Vanilla- we love it in our pies, eat it in our muffins, and enjoy it in our morning coffee. But what exactly is vanilla? And more importantly, where does vanilla flavoring come from?
If you’ve ever enjoyed a cinnamon roll or purchased a gourmet latte from your local coffee shop, then chances are you’ve had a tablespoon- or two- of vanilla.
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In both treats, you’re given a taste of vanilla extract, which are mini droplets coming from the vanilla bean.
Vanilla beans and vanilla extract come from the Vanilla orchid, Vanilla Planifolia, which originated in Mexico and is now cultivated worldwide.
It is said that vanilla is one of the most expensive spices in the world.
For American shoppers, a 1-ounce bottle of pure extract could cost $4 dollars or more, and with many desserts and baked goods requiring 1 to 2 teaspoons, you’ll be headed back to the store after just four (4) uses.
16 ounces are currently running buyers $25 dollars or more.
WHERE DOES VANILLA FLAVORING COME FROM?
Vanilla flavoring and extracts originated in Mexico; however, due to an irresistible global demand for it and a more efficient production method, vanilla production has expanded to South America, France, and islands such as Madagascar.
In fact, most of the vanilla extract you see in stores comes from Madagascar and Indonesia.
According to the OEC, Madagascar exported over $651M* worth of vanilla in 2019, with most of it heading to the United States and France.
Within the same year, Indonesia exported over $81.7M* worth of vanilla to the United States and Canada.
Followed by Mexico, which was only able to export $1.12M* worth of vanilla in 2019 due to extensive tension in the area.
HOW DO YOU USE VANILLA FLAVORING?
Vanilla flavor is versatile and is used in various dishes, baked goods, and desserts.
For example, we use two (2) tablespoons of vanilla syrup in our beautiful ombre pink-colored Starbucks Pink Drink.
As well as 1 teaspoon of vanilla extract in our Butternut Squash Casserole, which is an immediate crowd pleaser!
WHAT DOES VANILLA FLAVOR TASTE LIKE?
Mexican vanilla flavor has a sweet, smoky taste that gives off buttery notes. It is highly sought after for muffins and pastries and works for seafood dishes. Sadly, Mexican vanilla flavor is hard to find in stores.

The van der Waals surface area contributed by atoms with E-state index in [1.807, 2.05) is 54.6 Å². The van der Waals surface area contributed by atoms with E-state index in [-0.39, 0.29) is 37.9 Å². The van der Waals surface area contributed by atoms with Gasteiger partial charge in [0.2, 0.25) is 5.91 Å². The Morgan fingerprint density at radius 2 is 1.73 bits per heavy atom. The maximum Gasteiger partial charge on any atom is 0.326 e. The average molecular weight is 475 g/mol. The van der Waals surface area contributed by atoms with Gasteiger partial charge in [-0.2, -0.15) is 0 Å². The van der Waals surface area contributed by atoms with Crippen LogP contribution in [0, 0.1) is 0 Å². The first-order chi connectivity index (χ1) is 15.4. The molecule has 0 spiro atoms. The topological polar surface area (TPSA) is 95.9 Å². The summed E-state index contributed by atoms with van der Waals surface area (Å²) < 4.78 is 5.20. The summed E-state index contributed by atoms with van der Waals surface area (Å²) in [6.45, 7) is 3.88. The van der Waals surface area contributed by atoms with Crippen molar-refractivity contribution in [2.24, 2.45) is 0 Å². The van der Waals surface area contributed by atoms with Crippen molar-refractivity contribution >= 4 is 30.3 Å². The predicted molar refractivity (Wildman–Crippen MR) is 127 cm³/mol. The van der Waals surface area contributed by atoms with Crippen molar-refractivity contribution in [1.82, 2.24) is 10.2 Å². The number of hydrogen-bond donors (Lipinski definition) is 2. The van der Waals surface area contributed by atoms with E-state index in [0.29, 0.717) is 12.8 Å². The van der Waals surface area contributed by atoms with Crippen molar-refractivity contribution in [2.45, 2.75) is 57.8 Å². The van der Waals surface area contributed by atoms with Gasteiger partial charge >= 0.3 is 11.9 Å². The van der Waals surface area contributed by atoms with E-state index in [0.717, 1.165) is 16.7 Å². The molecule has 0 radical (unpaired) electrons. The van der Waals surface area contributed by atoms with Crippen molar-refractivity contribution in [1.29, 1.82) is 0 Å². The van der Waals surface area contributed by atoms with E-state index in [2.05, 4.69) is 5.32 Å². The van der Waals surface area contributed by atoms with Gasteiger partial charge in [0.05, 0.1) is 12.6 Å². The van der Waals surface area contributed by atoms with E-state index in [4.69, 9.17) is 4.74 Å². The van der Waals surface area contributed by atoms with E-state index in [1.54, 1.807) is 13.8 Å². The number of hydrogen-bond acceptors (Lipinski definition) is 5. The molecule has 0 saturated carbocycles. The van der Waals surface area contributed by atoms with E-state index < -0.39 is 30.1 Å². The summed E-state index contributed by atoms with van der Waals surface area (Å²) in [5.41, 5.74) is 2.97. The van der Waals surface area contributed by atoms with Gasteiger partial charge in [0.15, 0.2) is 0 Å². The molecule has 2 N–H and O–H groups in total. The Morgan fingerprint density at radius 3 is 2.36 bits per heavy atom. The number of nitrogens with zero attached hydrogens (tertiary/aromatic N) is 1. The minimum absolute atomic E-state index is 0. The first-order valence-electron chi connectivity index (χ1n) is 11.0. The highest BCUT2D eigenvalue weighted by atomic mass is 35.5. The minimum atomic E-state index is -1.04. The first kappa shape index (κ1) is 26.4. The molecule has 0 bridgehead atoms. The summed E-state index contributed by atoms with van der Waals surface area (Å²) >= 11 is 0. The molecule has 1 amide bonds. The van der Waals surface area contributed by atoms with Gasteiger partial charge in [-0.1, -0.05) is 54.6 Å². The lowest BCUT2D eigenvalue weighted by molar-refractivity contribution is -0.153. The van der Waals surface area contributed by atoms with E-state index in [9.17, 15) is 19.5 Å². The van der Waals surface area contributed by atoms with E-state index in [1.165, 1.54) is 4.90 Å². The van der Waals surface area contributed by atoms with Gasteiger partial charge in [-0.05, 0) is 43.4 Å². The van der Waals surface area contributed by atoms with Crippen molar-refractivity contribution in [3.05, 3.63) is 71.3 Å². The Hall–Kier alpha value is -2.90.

Indonesian and Madagascar vanilla flavors have less of a smokey taste, but its butter notes with fruity undertones pair well with pies and cheese dishes. Both types of vanilla flavors are easily found in stores and online.
HOW TO TELL WHEN VANILLA FLAVORING HAS GONE BAD?
The best way to tell when vanilla flavoring has gone bad is by checking the expiration date; however, the extract itself will give you clues.
For starters, if your vanilla extract gives off a strong alcohol smell, then it may be time to bid it farewell.
Most extracts found on supermarket shelves have alcohol at their base.
Alcohol is used as a preservative and helps retain the extract’s potency for a longer period.
But, you should not be able to smell the alcohol within pure extracts unless it has been sitting for a long time- or has gone bad.
To figure out which one it is, give your vanilla extract a good shake.
Often if the extract has been sitting for too long, it will separate from the base (think oil and vinegar).
After giving it a few good shakes, it should return to normal.
If your extract is still giving off a strong alcohol aroma, then it’s time to say goodbye.
Trying to use vanilla extract after it has expired will leave your dish with a strong alcohol smell that will be hard to cover up with sugar or creams.
HOW IS VANILLA FLAVORING MADE?
Today’s vanilla flavoring is made from an extraction of vanilla seeds from the pods of vanilla orchids. One of the main reasons vanilla is so expensive is due to the strenuous task of extracting it, as vanilla cannot be harvested by machines or other commercial equipment.
Once the vanilla seeds are removed from their pods, it is grounded and turned into liquid. Pure vanilla extract has a sweet fruity scent that is enjoyed all over the world.